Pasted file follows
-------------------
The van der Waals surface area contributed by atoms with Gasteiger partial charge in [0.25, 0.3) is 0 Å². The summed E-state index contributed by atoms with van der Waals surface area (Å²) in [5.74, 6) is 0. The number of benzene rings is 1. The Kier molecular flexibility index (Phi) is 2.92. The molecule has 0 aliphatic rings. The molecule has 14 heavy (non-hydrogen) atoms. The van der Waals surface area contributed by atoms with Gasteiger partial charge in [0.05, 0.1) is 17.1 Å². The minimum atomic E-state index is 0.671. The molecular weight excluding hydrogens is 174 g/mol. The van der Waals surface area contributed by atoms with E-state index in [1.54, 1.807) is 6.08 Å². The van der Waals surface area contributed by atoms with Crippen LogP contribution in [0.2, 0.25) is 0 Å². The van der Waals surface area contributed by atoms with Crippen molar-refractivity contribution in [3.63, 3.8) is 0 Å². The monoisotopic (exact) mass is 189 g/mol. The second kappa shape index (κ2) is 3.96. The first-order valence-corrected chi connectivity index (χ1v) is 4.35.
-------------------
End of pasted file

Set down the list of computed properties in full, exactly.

The van der Waals surface area contributed by atoms with Gasteiger partial charge in [0.25, 0.3) is 0 Å². The summed E-state index contributed by atoms with van der Waals surface area (Å²) in [5.74, 6) is 0. The number of benzene rings is 1. The Kier molecular flexibility index (Phi) is 2.92. The molecule has 0 aliphatic rings. The molecule has 14 heavy (non-hydrogen) atoms. The van der Waals surface area contributed by atoms with Gasteiger partial charge in [0.05, 0.1) is 17.1 Å². The minimum atomic E-state index is 0.671. The molecular weight excluding hydrogens is 174 g/mol. The van der Waals surface area contributed by atoms with E-state index in [1.54, 1.807) is 6.08 Å². The van der Waals surface area contributed by atoms with Crippen LogP contribution in [0.2, 0.25) is 0 Å². The van der Waals surface area contributed by atoms with Crippen molar-refractivity contribution in [3.63, 3.8) is 0 Å². The monoisotopic (exact) mass is 189 g/mol. The second kappa shape index (κ2) is 3.96. The first-order valence-corrected chi connectivity index (χ1v) is 4.35.